As BP continues to abandon Gulf communities and the U.S. government tries to defend its disastrous “vast majority of oil is gone” moments, cash-strapped local agencies continue to find ways to meet the increasing demands of our post-spill reality. A great example is a new mobile health clinic that is bringing a pediatrician to lower Plaquemines Parish, where the spill has hit hard among people who didn’t have a lot of cushion to begin with.
USA Today is reporting on the effort, saying: “‘The Children’s Health Fund is also providing a caseworker and a mental health counselor to work with children five days a week,’ said Dr. Irwin Redlener, head of CHF and of Columbia University’s National Center for Disaster Preparedness. For now, he said, ‘the mobile clinic will drive down once a week, rotating among two locations in Port Sulphur and one each in Braithwaite and Boothville.'”
It sounds like a great program; the only offensive part is that BP isn’t the one paying for it. Dr. Redlener: “As we raise more money for the program in Plaquemines, we’re going to expand [availability] to five days a week. But we wanted to get it started.” Right. Raising money in Plaguemines, a parish of about 20,000 people, where the spill utterly destroyed the economy.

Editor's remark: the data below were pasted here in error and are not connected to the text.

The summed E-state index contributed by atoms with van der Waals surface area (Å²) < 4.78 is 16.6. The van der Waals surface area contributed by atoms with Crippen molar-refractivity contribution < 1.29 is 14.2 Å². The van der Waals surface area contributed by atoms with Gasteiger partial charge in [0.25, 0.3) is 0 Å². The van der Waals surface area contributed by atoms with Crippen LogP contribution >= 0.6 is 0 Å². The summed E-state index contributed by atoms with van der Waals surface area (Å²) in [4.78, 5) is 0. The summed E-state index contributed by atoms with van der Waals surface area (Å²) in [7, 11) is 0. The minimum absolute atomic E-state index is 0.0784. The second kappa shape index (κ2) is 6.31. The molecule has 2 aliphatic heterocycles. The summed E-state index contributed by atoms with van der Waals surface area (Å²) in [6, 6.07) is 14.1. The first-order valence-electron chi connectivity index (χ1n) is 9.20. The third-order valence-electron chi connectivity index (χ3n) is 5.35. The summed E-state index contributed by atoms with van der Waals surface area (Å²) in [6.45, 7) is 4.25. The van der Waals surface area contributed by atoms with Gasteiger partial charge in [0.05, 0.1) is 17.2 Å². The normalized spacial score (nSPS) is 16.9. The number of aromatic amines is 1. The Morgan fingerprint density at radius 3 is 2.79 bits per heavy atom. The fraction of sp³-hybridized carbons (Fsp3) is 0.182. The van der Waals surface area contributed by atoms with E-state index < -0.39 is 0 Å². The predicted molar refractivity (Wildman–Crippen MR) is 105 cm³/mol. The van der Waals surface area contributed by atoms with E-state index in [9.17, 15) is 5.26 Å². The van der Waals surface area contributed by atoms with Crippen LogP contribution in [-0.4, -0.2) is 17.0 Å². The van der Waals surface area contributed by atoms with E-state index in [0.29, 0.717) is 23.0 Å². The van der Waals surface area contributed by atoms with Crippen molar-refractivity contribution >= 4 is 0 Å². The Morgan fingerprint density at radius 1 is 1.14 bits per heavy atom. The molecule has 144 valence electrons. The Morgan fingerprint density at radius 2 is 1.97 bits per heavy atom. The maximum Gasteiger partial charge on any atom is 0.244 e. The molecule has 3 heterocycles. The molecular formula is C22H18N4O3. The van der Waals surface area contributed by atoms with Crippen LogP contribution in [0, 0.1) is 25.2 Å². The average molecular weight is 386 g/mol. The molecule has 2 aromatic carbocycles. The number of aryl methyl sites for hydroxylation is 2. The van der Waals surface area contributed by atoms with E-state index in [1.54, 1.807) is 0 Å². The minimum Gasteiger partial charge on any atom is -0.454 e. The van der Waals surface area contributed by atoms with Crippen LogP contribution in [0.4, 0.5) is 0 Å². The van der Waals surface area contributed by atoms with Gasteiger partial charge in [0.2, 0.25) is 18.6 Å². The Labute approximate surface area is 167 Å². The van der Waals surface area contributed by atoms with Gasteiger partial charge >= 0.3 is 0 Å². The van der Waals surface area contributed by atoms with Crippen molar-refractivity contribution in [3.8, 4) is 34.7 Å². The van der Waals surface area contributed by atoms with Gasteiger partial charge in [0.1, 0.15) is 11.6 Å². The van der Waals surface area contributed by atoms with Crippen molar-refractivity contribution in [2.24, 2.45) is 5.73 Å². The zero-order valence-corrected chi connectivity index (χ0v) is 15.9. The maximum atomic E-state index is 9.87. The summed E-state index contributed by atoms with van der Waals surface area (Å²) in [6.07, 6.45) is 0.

You have to admire the focus on children’s well-being, but you can’t help but be outraged about Plaquemines residents digging deep to pay for BP’s damages. In a better world, you could count of the federal government to make BP pay, but I doubt that’s going to happen here.
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